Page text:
Caring for the Ones You Love, Including Yourself
By: Emily Walsh
November is nationally recognized as National Family Caregivers Month, a time that we remember those who provide physical and emotional care for loved ones. The Caregiver Action Network has taken on this awareness campaign and has given November of 2016 the theme, “Take Care to Give Care.” It is with this that we remember how important it is for us to keep those who are in the position of being caregivers in our thoughts and remember that they need care too.
Caring for a family member or friend can be rewarding and enhance your bond, but it can also be emotionally and physically taxing. For the caregivers out there who are looking for some guidance, the Mesothelioma Cancer Alliance, working with Ageless Grace, put together some tips to help take care to give care.
Beginning each and every day with a positive attitude can change the way you perceive your situation. Find something to be thankful for when you first wake up and it can put the rest of your day under a positive light. No matter how challenging things are, remember that your work is meaningful and appreciated. What you do matters, so stay uplifted for your loved one and for yourself!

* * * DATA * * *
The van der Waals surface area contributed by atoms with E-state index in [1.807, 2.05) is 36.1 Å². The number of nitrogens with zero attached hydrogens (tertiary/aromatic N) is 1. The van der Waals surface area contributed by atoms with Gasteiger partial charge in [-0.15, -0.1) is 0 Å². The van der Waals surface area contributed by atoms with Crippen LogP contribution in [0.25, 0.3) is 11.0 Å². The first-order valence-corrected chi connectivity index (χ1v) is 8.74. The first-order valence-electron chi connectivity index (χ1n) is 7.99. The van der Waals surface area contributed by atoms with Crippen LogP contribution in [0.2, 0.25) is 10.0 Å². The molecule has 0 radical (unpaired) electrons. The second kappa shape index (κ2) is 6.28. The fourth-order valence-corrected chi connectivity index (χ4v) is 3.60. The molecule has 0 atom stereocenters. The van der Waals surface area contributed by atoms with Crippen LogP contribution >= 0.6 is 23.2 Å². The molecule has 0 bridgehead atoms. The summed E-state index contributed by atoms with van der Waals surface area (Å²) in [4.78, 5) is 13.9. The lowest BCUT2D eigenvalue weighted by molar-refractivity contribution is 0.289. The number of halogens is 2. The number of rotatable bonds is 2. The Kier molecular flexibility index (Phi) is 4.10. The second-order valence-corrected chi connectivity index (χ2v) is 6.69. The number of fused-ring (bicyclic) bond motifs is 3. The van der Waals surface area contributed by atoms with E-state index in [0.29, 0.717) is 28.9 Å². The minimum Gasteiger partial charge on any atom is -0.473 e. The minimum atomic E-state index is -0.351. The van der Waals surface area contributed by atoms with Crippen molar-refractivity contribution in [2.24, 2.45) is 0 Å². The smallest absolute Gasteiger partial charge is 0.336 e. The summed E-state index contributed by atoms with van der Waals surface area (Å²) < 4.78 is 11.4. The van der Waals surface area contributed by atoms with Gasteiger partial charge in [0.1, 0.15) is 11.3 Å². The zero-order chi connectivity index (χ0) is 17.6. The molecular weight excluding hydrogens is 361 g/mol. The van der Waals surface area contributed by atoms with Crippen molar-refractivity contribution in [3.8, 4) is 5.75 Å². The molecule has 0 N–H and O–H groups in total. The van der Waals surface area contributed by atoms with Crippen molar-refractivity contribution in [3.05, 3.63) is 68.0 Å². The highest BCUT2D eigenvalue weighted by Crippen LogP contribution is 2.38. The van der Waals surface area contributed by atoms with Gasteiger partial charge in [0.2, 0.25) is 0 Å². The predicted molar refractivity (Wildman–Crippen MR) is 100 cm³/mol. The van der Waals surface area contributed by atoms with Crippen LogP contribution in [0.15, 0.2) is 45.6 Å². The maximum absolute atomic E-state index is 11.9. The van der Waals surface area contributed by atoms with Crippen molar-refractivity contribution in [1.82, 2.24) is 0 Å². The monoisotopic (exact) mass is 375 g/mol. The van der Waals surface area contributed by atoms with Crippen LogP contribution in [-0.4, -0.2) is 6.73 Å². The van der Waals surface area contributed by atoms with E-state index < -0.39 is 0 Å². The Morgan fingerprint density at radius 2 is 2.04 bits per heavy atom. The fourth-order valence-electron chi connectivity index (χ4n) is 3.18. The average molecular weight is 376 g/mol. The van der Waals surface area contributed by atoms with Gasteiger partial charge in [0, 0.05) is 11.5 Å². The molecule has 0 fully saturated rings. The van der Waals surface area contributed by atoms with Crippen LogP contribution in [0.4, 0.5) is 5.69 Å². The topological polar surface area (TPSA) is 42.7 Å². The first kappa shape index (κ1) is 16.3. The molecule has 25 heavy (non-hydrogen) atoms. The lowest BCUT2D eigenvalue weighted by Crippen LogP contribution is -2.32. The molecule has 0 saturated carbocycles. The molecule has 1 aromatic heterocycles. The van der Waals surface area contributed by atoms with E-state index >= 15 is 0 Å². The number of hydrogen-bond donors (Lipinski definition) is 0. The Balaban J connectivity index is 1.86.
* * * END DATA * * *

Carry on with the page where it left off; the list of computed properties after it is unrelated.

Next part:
There are a multitude of reasons to continue to eat right, get enough sleep, and stay active. As a caregiver, remembering your own health’s value becomes even more important. It can often feel selfish to take time for yourself to exercise or get a good night’s sleep but before you can take care of someone else, you have to be able to take care of yourself. Don’t neglect what body and minds needs. Be sure to do things that make you mentally healthy, and don’t skip out on the regular doctors appointments.
You’re Not Alone
Being a caregiver can sometimes feel very isolating, but remember, you have friends or family who would love to hear from you. Reach out for dinner, a cup of coffee, or even just a few minutes to chat on the phone can help beat the loneliness you may feel. Cameron Von St. James had this to say as his wife’s caregiver after her diagnosis of malignant pleural mesothelioma. “Don’t be afraid to ask for help or take offers of help. Ask family and friends to help when needed. Mobilize your support system and engage with the people around you. Many individuals say they would help if only they knew how.”